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HomeArticles › Taking the Mound, Pitch by Pitch

Taking the Mound, Pitch by Pitch



Pitchers are constantly faced with strategic choices. With every pitch, the pitcher has to decide what pitch to throw and where in the strike zone to throw it. With the ability to throw multiple pitches and knowledge of the pitch percentages, a pitcher can maximize his effectiveness on the mound.

For any pitcher to have a complete set of choices he must have command of three pitches: a fastball, a breaking ball (curve/slider), and a change-up/splitter. And he must be able to ‘locate' each of these pitches in four different locations: low-inside, high-inside, low-outside, high-outside. Three pitches and four locations add up to 12 different possibilities from the mound.

The best hitters in baseball are successful only a third of the time. When the pitcher has command, that is, when the pitcher is able to 'get ahead' in the count and 'hit his spot' with his pitch, the pitcher will win more than 80% of the time.

So, what is the most important pitch? The most important pitch is: the next pitch! All great pitchers have learned to pitch one pitch at a time. Strategy happens between pitches and constantly changes with each new count. During a pitch, the target is all the pitcher thinks about or sees.
In picking a strategy, the pitcher has to decide the type of pitch and the location of the pitch. He will have to consider the abilities of the batter and the count. For the purposes of this discussion, we will assume that we don't have information about the batter and will think mainly about the type of pitch, the location and the count.

Pitchers learn early in their careers that it is better to stay ahead of the batter in the count. Most pitchers think that the throwing a first-pitch strike is the most important pitch in baseball. Certainly, it is important to get ahead of the batter quickly. However, the first pitch strike may not be the most important pitch. Let's take a look at some of the rules that should guide pitching strategy.

·  The most important pitch is the 1-1 pitch. Throw a ball on the next pitch and statistically batters will bat over 300. Throw a strike on the next pitch and batters will hit only less than 200. This is the pitch that changes the batter chances most significantly.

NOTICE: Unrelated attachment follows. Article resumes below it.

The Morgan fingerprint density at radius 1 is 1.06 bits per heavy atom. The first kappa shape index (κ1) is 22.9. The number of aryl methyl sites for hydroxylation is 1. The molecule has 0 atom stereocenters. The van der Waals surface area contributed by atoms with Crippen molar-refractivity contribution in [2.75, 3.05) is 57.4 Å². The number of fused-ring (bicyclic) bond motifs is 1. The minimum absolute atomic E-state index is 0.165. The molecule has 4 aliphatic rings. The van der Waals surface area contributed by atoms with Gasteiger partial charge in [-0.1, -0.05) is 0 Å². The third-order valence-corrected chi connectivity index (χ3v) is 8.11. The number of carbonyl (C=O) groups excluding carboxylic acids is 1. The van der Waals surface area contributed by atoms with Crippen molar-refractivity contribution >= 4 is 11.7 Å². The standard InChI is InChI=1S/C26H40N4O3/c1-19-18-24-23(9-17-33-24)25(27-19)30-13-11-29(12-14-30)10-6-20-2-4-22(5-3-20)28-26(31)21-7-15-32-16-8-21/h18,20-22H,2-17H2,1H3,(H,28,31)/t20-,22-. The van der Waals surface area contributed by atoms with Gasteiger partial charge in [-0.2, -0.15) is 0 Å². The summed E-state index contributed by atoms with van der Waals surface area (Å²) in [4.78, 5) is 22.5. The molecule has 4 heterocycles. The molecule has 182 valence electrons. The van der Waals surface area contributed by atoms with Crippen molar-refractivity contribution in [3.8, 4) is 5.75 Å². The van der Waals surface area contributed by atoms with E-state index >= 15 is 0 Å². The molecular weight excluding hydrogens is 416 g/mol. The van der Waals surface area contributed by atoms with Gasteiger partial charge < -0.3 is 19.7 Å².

·  Never throw a curve ball unless you are ahead in the count. The only counts in which to throw a curve all are 0-2 and 1-2. Make the batter hit the ball.

·  When behind in the count, throw the pitch that you can command the best to a good location. Make the batter hit the ball.

·  Throw a change up any time a fastball is in order.

·  Don't waste pitches. Get ahead and finish the batter off. There is nothing worse than getting the batter in a hole and then letting him out. The more pitches he sees the better chance he has of reaching base.

·  Any pitch you throw at 2-2, you should be prepared to throw at 3-2.

·  When the batter is ahead of the ball, keep the ball away. When he is behind the ball, bust him inside.
·  Every pitcher must learn to throw 'in'. No pitcher can afford to give the batter half of the plate all the time.

·  If the batter is hitting your fastball, slow down. Trying to throw harder usually results in the ball being hit harder.

It is hard for hitters, especially young hitters to hit the curve ball. Don't fall in love with the breaking ball too early though. Not only is it harder on the arm but few pitchers can be successful long term relying primarily on the breaking ball. The most successful pitchers throw:
·  Fastballs 60 - 65% of the time
·  Curveballs 20 - 25% of the time
·  Change-ups 15-20% of the time

The old adage that Babe Ruth is dead seems like good advice. Throwing strikes is the key to becoming a good pitcher at every level. The best pitchers can throw three pitches to four locations for strikes.

Using the right strategy can help a pitcher win even when he doesn't have his best stuff. Get ahead, stay ahead, be aggressive, don't waste pitches, throw the high percentage pitch even if the batter thinks its coming. And if you can throw a first pitch strike, get the lead-off batter out in every inning and retire the side without any runs after your team has scored, your pitching staff will win more than two-thirds of their games.
Obviously winning two thirds of the games will make any team a force to be reckoned with. And while that may be a lofty goal, knowing how to utilize strategy on the mound will increase your chances of getting closer and closer to that goal. Good luck!

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